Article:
prāsāda agraiḥ vimānaiḥ vā vaihāyasa gatena vā |
sarva avasthā gatā bhartuḥ pādac cāyā viśiṣyate
It is part of a wife’s nature to be subservient to her husband and to willingly put herself under his protection. Women naturally prefer to be taken care of and provided for by their loving husbands. On the reverse side, men naturally like to protect and care for women. Women instinctively known this and that’s why it is often seen that a woman will sometimes knowingly pretend to be ignorant on certain topics, in the hopes that they can cajole a man into helping them. The man is more than happy to show the woman the proper way, and garnering such attention, a woman feels more attracted to the man.
“Not should be. They are. You have become voluntarily subservient to your man. That is nature. They are seeking to become subservient by attracting a man: ‘Take me as subservient.’ That is natural.” (Shrila Prabhupada answering question from a reporter on why women should be subservient to men)
This is the natural course of things, but the rise of the women’s independence movement has brought a central paradigm shift. Over the past fifty years or so, women have been taught to be more independent and reject the help of men. They want to be seen as equals in all areas of society and want no such preferential treatment. This idea certainly is ideal since at our core, we are all equal. Though we falsely identify ourselves as men, women, black, white, American, or Indian, we are all spirit souls at our core, aham brahmasmi. Though spiritually we are all equal, due our different karmas, we have been put into different types of bodies. The material world is governed by three gunas or qualities: goodness, passion, and ignorance. Each one us possess these qualities to varying degrees, and thus we see the variations in body types and species. Men and women are equal spiritually, but the Vedas have given them separate and distinct roles to perform in order to attain spiritual perfection. Men are to be the protectors and women are to serve their husbands, a system which allows for peace and prosperity. Living happily this way, husband and wife can focus their time on becoming Krishna conscious, which is the ultimate aim of life.
Instead of making women happier, the independence movement has resulted in women being exploited.
“What have ‘equal rights’ and ‘high profiles’ brought women anyway? Exploitation, broken families, broken marriages, an animalistic chain of uncaring sexual partners, abortion, children bereft of parental love, and above all, no time for Krishna consciousness.” (Visnupriya Devi Dasi, Back to Godhead Magazine #25-02, 1991)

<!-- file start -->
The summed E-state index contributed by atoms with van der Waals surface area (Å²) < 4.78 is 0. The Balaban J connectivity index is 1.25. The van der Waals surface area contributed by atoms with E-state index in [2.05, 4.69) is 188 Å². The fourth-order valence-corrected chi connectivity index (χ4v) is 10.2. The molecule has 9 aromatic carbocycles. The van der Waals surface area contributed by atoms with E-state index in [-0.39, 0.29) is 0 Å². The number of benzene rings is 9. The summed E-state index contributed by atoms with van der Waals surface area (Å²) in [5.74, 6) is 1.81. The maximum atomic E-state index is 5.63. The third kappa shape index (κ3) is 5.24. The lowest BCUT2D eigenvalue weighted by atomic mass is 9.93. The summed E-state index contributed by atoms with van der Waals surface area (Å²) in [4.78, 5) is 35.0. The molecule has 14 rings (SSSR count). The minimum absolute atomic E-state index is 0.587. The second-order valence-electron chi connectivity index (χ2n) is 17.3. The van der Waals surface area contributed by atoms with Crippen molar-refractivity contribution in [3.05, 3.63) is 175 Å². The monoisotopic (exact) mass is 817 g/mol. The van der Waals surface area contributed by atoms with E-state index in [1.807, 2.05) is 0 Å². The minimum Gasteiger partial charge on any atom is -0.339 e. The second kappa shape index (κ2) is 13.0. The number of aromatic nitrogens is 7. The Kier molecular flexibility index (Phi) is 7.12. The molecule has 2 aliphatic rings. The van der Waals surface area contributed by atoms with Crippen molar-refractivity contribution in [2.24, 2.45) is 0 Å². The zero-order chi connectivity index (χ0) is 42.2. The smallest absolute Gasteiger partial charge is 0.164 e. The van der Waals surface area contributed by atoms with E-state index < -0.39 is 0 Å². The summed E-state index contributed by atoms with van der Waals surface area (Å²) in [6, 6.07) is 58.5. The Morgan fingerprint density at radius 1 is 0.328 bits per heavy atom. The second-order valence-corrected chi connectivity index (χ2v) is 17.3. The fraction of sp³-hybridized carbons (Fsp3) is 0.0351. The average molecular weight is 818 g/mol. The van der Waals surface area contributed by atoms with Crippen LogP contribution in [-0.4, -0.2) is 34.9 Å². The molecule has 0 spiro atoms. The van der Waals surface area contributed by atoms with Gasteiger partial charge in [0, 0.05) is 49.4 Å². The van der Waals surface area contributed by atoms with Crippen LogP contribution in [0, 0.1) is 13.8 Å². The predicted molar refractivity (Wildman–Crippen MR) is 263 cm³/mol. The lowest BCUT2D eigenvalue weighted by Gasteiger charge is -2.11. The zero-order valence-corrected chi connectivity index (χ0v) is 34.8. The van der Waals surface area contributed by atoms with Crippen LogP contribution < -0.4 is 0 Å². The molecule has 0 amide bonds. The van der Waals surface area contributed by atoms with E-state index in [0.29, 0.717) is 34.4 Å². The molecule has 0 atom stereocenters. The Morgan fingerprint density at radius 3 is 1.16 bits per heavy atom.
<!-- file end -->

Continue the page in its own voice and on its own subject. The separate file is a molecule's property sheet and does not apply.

Instead of being obliged to provide protection, a man can now satisfy his sexual urges by seducing a woman, and then leaving her aside afterwards. Women are left begging the men for more stable relationships, but the men have lost their desire to protect. Many times pregnant women aren’t even protected and they are left asking for support from the government. Through the practice of casual sex, women who accidentally get pregnant are advised to kill the child in the womb, or to raise the child by themselves. Such activity definitely isn’t good for society, and moreover it goes against human nature.
God came to earth in the form of a handsome and pious prince by the name of Rama many thousands of years ago in Ayodhya, India. Born in the royal family of the Ikshvakus, the Lord was the next in line to ascend the throne occupied at the time by His father Maharaja Dashratha. Due to unforeseen circumstances, Lord Rama was passed over for the throne and instead ordered to spend fourteen years in the forest as an exile from the kingdom. Being married to His wife Sita Devi at the time, the Lord advised her to remain in the kingdom for the duration of the fourteen years, for she would be better protected at home. The environments of a royal palace and that of the wilderness really have no similarities. The Lord was a valiant warrior, trained in the military arts by the great sage Vishvamitra. Also, since He was God Himself, living in the forest would be no problem for Him. He wanted very much for His wife to be protected, so He tried His best to dissuade her from following Him. Sita Devi however refused to abandon her husband in His time of need. She informed Him that she preferred the shade of the Lord’s feet in all circumstances. By this, she meant that she always wanted her husband’s protection, wherever it may be. For if the husband is there to protect the wife, then both parties are happy, and the wife feels completely at ease in any situation. The idea of independence didn’t appeal to Sita at all.
Lord Rama is Krishna Himself, the Supreme Personality of Godhead. From this verse we understand that the shade of the Lord’s feet is the greatest form of protection one can have. Sita Devi knew this and that’s why she refused to live without the Lord. Sita Devi was one of the greatest devotees of the Lord. An incarnation of Goddess Lakshmi, her only dharma was to make Rama happy. It is ironic since the meaning of the name Rama is “one who gives pleasure”, yet Sita wasn’t just a taker of pleasure, she was a giver. God is capable of providing us the greatest pleasure, but the devotees’ first inclination is to please the Lord. Just as the wife prefers the shade of her husband’s feet, the devotee prefers the shade provided by chanting the Lord’s holy name. In this age, if we always think of the Lord, hear stories about Him, and keep His name on the tip of our tongue, then the scorching hot rays of Kali Yuga can never burn us.